Monday, 6 February 2017

Joyce Amphlett (1897 - 1985) – British

One of the nicest things about this commemorative exhibition project is the number of people who have contacted me with the names of poets not yet on my list.  My grateful thanks to-day to Steve Millward for finding Joyce and sending me a poem written by her.

Steve sent me the following report:
“On a visit to Hartlebury Castle (Worcestershire County Museum) at the weekend, I came across an exhibition (running to March 2018) on the Castle's history as WW1 VAD hospital. The exhibits included three of five scrapbooks kept by Nurse Laura Stocks (b 1877). One of them contained a poem - 'Absence' by Joyce Amphlett...  The attendant I spoke to was unable to give any information on Joyce Amphlett.  Anyway the poem reads as follows:


As winter sunshine, falling softly gold,
Lays gentle fingers on the shell-torn ground,
So shall our thoughts encompass you around,
The benediction of our love enfold;
And never shall you feel the world be cold
For this warm refuge that your hearts have found
Your slumbers shall be sweeter and more sound
For lullabies we sing you as of old,
And our hearts music, like a perfect song,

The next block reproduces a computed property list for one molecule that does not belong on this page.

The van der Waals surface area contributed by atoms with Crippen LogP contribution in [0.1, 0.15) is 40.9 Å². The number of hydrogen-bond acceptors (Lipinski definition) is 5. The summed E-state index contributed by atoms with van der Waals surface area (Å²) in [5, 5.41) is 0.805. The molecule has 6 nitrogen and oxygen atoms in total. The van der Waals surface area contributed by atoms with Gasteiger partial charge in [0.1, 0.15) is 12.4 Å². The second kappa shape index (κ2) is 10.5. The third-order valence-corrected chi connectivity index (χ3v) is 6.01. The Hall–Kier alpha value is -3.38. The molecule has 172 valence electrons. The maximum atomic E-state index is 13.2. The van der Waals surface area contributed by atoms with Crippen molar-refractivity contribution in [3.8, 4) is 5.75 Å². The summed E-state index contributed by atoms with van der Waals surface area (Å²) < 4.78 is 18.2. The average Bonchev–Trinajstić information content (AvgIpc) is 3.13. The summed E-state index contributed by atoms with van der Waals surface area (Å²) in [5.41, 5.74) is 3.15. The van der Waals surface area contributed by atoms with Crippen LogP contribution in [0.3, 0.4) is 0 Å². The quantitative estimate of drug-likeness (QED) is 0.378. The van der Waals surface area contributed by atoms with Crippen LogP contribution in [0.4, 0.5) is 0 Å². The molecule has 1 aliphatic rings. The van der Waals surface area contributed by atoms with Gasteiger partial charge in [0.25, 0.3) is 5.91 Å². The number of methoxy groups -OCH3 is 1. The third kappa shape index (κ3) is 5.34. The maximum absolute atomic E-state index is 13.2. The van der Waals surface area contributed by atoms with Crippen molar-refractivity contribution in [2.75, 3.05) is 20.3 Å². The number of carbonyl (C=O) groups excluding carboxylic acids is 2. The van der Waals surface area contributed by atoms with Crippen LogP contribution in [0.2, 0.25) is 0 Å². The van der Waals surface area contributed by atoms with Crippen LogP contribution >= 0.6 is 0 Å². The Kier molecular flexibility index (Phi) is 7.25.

Shall fill the long-drawn silence of your sleep.
You shall march nobly with your hearts more strong,
Your lives more vital, and your faith more deep
For us who love you through the ages long,
Who live, remembering the tryst we keep.

Joyce Amphlett
Jan. 1917 “

Many thanks indeed Steve.

This is what I have so far found out about Joyce:

Born in Ombersley, Worcestershire, Marian Joyce Amphlett’s birth was registered in the first quarter of 1897.  Joyce Amplett’s parents were Thomas Edward Amphlett, a farmer, and his wife, Marian Constance Jane Amphlett, nee Rogers, who were married in Kidderminster in 1891.   Joyce seems to have been educated at home with her elder sister, Rosamond Constance, who was born in 1896.

In February 1916, Joyce volunteered to work with the Worcestershire Voluntary Aid Detachment of the Red Cross. I haven’t been able to find out in what capacity she worked yet.  At some stage Joyce may have worked at Hartlebury Castle, which was requisitioned for use as a hospital during the First World War.

Joyce’s poem “Absence” was written into the autograph album of a nurse who served in WW1 at the hospital in Hartlebury Castle - photo sent by Steve. 

I haven’t been able to find out anything else about Joyce. If anyone can help please get in touch.

Sources:  Find my Past, Free BMD and the British Red Cross Archive website.

To find out more about the exhibition at Hartlebury Castle see the website